These young people have been praised from birth. Paradoxically, it seems to have had the unwanted consequence of making it very difficult to deal with any failure.

Perhaps it is the same problem with the highly driven entrepreneurs who are taking their own lives. They invested themselves entirely in financial success, and consumed with guilt for not being able to look after employees or family, they look to the most drastic way out of all.

There has been a welter of responses to the suicide crisis, and voluntary organisations have multiplied in recent times, many of them providing invaluable support. Aware, for example, just launched online support which is relevant to the technological generation.

However, the fact there are up to 500 groups inevitably leads both to overlap and some gaps in services. Minister of State John Moloney has proposed an audit and regulatory framework, which can only be valuable. The call has been made for some time by responsible organisations.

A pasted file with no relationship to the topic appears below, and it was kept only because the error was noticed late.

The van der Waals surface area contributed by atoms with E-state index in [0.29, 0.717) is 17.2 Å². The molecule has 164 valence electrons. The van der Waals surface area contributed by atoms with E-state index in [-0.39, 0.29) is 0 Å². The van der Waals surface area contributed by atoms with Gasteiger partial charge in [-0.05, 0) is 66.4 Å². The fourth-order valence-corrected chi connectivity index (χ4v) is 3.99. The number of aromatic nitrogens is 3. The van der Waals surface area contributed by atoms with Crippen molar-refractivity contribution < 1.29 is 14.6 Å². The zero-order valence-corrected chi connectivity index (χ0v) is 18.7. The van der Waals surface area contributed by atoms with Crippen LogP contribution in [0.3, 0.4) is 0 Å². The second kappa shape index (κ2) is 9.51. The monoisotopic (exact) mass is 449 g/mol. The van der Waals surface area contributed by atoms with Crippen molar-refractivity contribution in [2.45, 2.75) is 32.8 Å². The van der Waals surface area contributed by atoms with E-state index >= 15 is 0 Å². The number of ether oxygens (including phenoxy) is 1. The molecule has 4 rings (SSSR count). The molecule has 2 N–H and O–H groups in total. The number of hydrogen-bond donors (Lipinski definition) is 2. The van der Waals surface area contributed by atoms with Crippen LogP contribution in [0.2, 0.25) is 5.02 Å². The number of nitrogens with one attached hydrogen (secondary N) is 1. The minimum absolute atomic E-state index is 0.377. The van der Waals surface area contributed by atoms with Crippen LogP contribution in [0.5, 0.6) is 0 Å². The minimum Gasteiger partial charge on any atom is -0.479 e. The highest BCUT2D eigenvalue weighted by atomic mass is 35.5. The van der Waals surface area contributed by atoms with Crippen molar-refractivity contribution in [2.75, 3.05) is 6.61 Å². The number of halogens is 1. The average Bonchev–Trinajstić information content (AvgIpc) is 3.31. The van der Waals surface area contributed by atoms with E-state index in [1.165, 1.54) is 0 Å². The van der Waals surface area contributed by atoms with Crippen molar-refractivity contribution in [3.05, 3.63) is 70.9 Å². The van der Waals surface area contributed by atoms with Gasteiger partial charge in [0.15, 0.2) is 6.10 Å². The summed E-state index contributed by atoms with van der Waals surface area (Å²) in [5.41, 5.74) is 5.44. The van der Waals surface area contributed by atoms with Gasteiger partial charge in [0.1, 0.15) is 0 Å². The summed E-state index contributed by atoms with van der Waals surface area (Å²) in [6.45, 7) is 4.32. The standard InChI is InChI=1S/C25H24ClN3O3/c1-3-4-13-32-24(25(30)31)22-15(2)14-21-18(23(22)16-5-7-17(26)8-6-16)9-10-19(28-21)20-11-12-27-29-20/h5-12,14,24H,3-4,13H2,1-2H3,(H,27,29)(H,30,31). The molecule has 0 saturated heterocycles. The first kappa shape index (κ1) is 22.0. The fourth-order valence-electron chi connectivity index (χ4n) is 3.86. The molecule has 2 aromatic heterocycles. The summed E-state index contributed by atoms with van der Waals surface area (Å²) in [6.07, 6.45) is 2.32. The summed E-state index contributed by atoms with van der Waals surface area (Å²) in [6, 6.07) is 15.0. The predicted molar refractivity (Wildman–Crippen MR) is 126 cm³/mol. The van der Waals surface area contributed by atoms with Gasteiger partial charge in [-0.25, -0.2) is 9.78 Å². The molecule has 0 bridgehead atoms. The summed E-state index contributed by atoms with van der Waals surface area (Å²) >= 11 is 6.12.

But it needs to go wider, to an audit of how all public monies are being spent in suicide prevention. There have been some modest achievements recently, including some beds for children and adolescents. However, at the same time cutbacks in our mental health services are being made without any real thought to the consequences, while other services of unproven value are being maintained.

It is vital that laudable attempts to de-stigmatise mental health problems do not have the unintended consequence of adding self-harm and suicide to a “menu of options”. We need to focus our collective energies on challenging the culture, on de-stigmatising the idea of seeking help as early as possible, and on provision of readily accessible services. The vast majority of people treated for depression will recover. We have to get that message out.

Rural suicide: ‘If we don’t talk, people won’t know there is help out there’ | 29/01/2011

www.console.ie & www.spunout.ie & www.letsomeoneknow.ie & www.teenline.ie & www.seniorhelpline.ie & www.3ts.ie